Searching for an escapee from the notorious Pawiak Prison, the Nazis arrested 255 Jewish leaders in the Warsaw Ghetto, holding them hostage and demanding that the community turn over the 21-year old resistance fighter Andrzej Kott. The rebel was not found. The Jewish hostages were eventually killed.
The Rebbe was forced to spend that Sabbath (Yitro, January 27, 1940) in hiding from Nazi patrols. The entry for that week begins with an unusual first-person annotation. Immediately after the traditional opening “Blessed is God. Yitro,” the Rebbe added the phrase “in exile” (be-galut). He then struck out the phrase and wrote above it, “On this Sabbath I was in hiding.”
The size and makeup of the Rebbe’s audience that week remains unknown. He may have been speaking with other communal leaders who were also hiding from the Germans. It is not impossible that he was completely alone, recording his thoughts for posterity. The Rebbe’s message, however, was one of defiance and spiritual courage. Certainly reflecting on his immediate situation, the Rebbe emphasized the value of learning Torah under difficult circumstances:
The receiving of the Torah took place in the wilderness. Perhaps this allusion is implicit in the holy work Bet Aharon, which mentions Rashi’s comment on the verse Hear O Israel, “that your heart should not question the Omnipresent.” The holy Bet Aharon explains, “that you should not say, ‘under these circumstances it is possible for me to serve God, but under other circumstances it is impossible for me.’ Rather, under all circumstances one must serve God.” Consequently, had the Jewish people received the Torah in their own land, in the land of Israel, they would have thought that it is only possible to fulfill it in their own places, in their own homes, and not when they are in exile, beset by distractions. Therefore, God gave them the Torah in the wilderness, on the road, while traveling, in order that they might know that the Torah must be fulfilled under all circumstances.
He added emphasis by discussing the first line of that week’s Torah reading, which describes how Yitro went out to the desert to meet his son-in-law Moses. When the Rebbe referred to the attack of the Amalekites on the Jews wandering in Sinai, the allusion to the contemporary Nazi oppressors was painfully obvious:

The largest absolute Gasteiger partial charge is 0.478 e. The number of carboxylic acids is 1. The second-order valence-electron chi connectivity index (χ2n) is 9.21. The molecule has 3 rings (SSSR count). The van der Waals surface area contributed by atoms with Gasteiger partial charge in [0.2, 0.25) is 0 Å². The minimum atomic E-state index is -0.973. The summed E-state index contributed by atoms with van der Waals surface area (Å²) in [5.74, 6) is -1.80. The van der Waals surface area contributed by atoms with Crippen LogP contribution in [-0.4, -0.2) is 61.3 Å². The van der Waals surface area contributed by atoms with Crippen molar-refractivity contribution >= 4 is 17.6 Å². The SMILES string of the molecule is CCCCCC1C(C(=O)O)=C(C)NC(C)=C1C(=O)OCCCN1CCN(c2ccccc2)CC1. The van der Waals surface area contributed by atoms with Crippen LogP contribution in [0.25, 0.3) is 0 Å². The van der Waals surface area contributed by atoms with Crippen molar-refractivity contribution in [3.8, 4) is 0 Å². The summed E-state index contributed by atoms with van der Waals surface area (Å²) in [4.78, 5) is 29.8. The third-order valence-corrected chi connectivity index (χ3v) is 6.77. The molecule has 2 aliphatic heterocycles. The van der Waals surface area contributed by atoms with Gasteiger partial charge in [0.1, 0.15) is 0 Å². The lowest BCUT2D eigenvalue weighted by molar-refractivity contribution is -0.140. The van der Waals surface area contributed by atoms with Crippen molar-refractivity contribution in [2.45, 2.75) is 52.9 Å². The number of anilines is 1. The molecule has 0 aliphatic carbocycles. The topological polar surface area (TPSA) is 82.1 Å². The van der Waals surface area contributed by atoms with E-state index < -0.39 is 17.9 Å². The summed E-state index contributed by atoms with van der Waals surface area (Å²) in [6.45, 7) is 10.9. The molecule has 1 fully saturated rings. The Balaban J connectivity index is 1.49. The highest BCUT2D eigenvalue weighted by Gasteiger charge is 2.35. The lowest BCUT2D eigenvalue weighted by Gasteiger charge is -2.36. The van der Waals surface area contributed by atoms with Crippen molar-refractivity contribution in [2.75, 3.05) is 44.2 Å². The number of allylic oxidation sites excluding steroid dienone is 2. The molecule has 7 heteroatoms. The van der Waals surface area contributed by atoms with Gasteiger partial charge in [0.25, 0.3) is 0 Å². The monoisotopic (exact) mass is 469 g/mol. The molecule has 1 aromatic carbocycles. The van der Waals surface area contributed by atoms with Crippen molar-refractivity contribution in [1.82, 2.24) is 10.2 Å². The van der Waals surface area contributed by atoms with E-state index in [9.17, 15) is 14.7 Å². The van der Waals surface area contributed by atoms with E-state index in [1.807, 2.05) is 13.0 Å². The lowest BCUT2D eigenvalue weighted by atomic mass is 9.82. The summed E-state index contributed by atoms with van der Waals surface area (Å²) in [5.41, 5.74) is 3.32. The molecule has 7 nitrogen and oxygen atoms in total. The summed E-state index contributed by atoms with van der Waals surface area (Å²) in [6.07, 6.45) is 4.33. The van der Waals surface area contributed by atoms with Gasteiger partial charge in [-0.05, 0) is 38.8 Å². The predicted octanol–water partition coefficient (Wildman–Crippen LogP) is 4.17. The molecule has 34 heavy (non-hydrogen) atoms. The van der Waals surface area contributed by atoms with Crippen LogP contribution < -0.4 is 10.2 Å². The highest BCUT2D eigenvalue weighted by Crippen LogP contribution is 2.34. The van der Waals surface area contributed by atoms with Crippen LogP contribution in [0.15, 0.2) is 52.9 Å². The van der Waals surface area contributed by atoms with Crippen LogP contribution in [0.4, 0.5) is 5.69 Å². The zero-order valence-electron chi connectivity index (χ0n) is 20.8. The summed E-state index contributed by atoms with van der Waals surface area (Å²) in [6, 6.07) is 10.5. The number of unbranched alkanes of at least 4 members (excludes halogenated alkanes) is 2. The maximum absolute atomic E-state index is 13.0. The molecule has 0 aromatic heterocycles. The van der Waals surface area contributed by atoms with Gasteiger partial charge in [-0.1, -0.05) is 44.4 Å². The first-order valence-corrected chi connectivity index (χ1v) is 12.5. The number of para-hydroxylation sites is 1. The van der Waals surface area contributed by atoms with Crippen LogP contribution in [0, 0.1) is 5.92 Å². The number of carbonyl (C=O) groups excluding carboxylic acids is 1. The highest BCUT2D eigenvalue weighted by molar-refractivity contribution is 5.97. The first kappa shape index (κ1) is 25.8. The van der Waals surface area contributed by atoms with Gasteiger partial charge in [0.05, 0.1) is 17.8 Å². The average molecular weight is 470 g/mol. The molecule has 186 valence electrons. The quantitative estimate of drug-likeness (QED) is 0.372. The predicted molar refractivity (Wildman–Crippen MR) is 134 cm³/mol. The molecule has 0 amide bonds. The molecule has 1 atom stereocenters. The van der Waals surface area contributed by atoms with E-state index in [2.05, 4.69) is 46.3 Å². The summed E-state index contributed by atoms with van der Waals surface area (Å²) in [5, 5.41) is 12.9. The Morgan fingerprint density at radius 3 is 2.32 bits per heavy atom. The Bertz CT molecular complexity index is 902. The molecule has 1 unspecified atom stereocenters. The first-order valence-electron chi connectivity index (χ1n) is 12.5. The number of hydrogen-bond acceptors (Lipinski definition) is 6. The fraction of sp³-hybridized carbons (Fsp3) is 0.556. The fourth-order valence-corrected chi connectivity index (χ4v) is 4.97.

Amalek reasoned that while the Jewish people were wandering, then Amalek could prevail despite the Jews’ lofty level of spiritual attainment, Heaven forbid. This is the meaning of the verse, Amalek cooled you off on the way….Therefore Yitro said, “if this is the case, it is not sufficient merely to receive the Torah at home. I must rather go there and receive the Torah while traveling as well, and then I can be a Jew even in my home.” In other words, once he heard that after the splitting of the Sea of Reeds there was a war with Amalek, who thought that they could prevail when the Jews were wandering, Yitro realized that he must also travel to the wilderness…
Returning to his opening strikeout, we can only speculate why the Rebbe chose to replace “in exile” with the phrase “in hiding.” Exile, in Hebrew as in English, has a much stronger connotation than “hiding.” For Jews it has powerful associations with the millennial diaspora from the Holy Land, and was traditionally viewed as Divine punishment for human transgression. Writing in 1940, the Rebbe was certainly also aware of the strength of the Zionist movement, which viewed Jewish settlement in Poland negatively, urging Jews to return to the ancient homeland (the Rebbe himself had close family ties in Israel, and yearned to emigrate there). The Rebbe’s subtle alteration seems to soften all of those associations—perhaps to say that so long as he was with his Hasidim, he was not “in exile.” The Kott affair forced him into hiding, but as long as he could comfort his Hasidim with Torah, then he remained fundamentally at home.
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